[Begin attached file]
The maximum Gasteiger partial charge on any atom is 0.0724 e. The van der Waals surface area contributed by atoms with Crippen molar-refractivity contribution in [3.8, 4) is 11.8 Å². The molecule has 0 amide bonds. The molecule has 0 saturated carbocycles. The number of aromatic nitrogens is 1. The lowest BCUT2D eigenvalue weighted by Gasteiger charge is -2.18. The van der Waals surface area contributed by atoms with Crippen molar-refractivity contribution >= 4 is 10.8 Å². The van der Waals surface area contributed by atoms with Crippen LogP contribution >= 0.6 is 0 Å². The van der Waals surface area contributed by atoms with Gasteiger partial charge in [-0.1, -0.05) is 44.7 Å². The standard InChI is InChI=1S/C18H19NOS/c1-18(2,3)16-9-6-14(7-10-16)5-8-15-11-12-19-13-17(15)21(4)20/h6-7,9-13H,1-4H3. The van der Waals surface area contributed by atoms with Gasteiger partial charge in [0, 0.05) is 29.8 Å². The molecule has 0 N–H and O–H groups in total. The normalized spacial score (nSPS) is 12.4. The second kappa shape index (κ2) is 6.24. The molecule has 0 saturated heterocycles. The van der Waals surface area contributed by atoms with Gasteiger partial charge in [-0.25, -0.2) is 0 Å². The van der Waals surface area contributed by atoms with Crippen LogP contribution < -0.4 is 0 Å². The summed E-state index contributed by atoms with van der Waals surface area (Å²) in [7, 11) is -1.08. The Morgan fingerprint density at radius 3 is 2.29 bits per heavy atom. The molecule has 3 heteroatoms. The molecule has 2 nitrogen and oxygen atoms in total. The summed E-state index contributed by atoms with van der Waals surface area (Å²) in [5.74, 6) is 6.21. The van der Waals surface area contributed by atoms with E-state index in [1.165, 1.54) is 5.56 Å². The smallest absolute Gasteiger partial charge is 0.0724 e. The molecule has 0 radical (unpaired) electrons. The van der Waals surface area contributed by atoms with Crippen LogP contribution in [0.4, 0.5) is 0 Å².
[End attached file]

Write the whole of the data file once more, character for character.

The maximum Gasteiger partial charge on any atom is 0.0724 e. The van der Waals surface area contributed by atoms with Crippen molar-refractivity contribution in [3.8, 4) is 11.8 Å². The molecule has 0 amide bonds. The molecule has 0 saturated carbocycles. The number of aromatic nitrogens is 1. The lowest BCUT2D eigenvalue weighted by Gasteiger charge is -2.18. The van der Waals surface area contributed by atoms with Crippen molar-refractivity contribution >= 4 is 10.8 Å². The van der Waals surface area contributed by atoms with Crippen LogP contribution >= 0.6 is 0 Å². The van der Waals surface area contributed by atoms with Gasteiger partial charge in [-0.1, -0.05) is 44.7 Å². The standard InChI is InChI=1S/C18H19NOS/c1-18(2,3)16-9-6-14(7-10-16)5-8-15-11-12-19-13-17(15)21(4)20/h6-7,9-13H,1-4H3. The van der Waals surface area contributed by atoms with Gasteiger partial charge in [0, 0.05) is 29.8 Å². The molecule has 0 N–H and O–H groups in total. The normalized spacial score (nSPS) is 12.4. The second kappa shape index (κ2) is 6.24. The molecule has 0 saturated heterocycles. The van der Waals surface area contributed by atoms with Gasteiger partial charge in [-0.25, -0.2) is 0 Å². The van der Waals surface area contributed by atoms with Crippen LogP contribution < -0.4 is 0 Å². The summed E-state index contributed by atoms with van der Waals surface area (Å²) in [7, 11) is -1.08. The Morgan fingerprint density at radius 3 is 2.29 bits per heavy atom. The molecule has 3 heteroatoms. The molecule has 2 nitrogen and oxygen atoms in total. The summed E-state index contributed by atoms with van der Waals surface area (Å²) in [5.74, 6) is 6.21. The van der Waals surface area contributed by atoms with E-state index in [1.165, 1.54) is 5.56 Å². The smallest absolute Gasteiger partial charge is 0.0724 e. The molecule has 0 radical (unpaired) electrons. The van der Waals surface area contributed by atoms with Crippen LogP contribution in [0.4, 0.5) is 0 Å².